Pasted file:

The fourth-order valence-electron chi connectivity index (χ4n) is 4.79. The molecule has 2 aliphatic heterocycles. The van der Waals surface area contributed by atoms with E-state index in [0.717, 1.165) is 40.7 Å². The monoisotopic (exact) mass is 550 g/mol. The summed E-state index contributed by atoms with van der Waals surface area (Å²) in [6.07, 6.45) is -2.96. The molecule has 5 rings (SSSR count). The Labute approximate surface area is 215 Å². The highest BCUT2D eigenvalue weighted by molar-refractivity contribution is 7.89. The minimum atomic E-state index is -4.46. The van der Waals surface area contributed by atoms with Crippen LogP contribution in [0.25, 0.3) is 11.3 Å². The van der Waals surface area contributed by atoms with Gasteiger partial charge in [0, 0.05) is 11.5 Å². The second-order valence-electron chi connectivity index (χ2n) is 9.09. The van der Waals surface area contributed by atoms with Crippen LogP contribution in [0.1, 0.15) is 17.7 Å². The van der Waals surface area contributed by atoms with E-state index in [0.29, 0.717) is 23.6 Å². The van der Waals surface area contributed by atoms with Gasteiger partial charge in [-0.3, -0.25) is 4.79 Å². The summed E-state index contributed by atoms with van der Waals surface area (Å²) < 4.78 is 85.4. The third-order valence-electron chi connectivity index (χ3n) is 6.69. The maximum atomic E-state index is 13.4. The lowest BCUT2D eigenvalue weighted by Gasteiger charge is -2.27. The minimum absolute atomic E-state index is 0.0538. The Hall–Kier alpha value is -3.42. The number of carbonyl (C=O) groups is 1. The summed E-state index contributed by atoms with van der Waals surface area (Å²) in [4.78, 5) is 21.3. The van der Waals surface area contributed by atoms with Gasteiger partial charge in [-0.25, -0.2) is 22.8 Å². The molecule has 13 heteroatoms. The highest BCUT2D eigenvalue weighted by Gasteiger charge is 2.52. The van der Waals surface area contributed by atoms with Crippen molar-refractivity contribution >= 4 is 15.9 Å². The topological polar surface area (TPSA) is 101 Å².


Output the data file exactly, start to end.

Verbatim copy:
The fourth-order valence-electron chi connectivity index (χ4n) is 4.79. The molecule has 2 aliphatic heterocycles. The van der Waals surface area contributed by atoms with E-state index in [0.717, 1.165) is 40.7 Å². The monoisotopic (exact) mass is 550 g/mol. The summed E-state index contributed by atoms with van der Waals surface area (Å²) in [6.07, 6.45) is -2.96. The molecule has 5 rings (SSSR count). The Labute approximate surface area is 215 Å². The highest BCUT2D eigenvalue weighted by molar-refractivity contribution is 7.89. The minimum atomic E-state index is -4.46. The van der Waals surface area contributed by atoms with Crippen LogP contribution in [0.25, 0.3) is 11.3 Å². The van der Waals surface area contributed by atoms with Gasteiger partial charge in [0, 0.05) is 11.5 Å². The second-order valence-electron chi connectivity index (χ2n) is 9.09. The van der Waals surface area contributed by atoms with Crippen LogP contribution in [0.1, 0.15) is 17.7 Å². The van der Waals surface area contributed by atoms with E-state index in [0.29, 0.717) is 23.6 Å². The van der Waals surface area contributed by atoms with Gasteiger partial charge in [-0.3, -0.25) is 4.79 Å². The summed E-state index contributed by atoms with van der Waals surface area (Å²) < 4.78 is 85.4. The third-order valence-electron chi connectivity index (χ3n) is 6.69. The maximum atomic E-state index is 13.4. The lowest BCUT2D eigenvalue weighted by Gasteiger charge is -2.27. The minimum absolute atomic E-state index is 0.0538. The Hall–Kier alpha value is -3.42. The number of carbonyl (C=O) groups is 1. The summed E-state index contributed by atoms with van der Waals surface area (Å²) in [4.78, 5) is 21.3. The van der Waals surface area contributed by atoms with Gasteiger partial charge in [-0.25, -0.2) is 22.8 Å². The molecule has 13 heteroatoms. The highest BCUT2D eigenvalue weighted by Gasteiger charge is 2.52. The van der Waals surface area contributed by atoms with Crippen molar-refractivity contribution >= 4 is 15.9 Å². The topological polar surface area (TPSA) is 101 Å².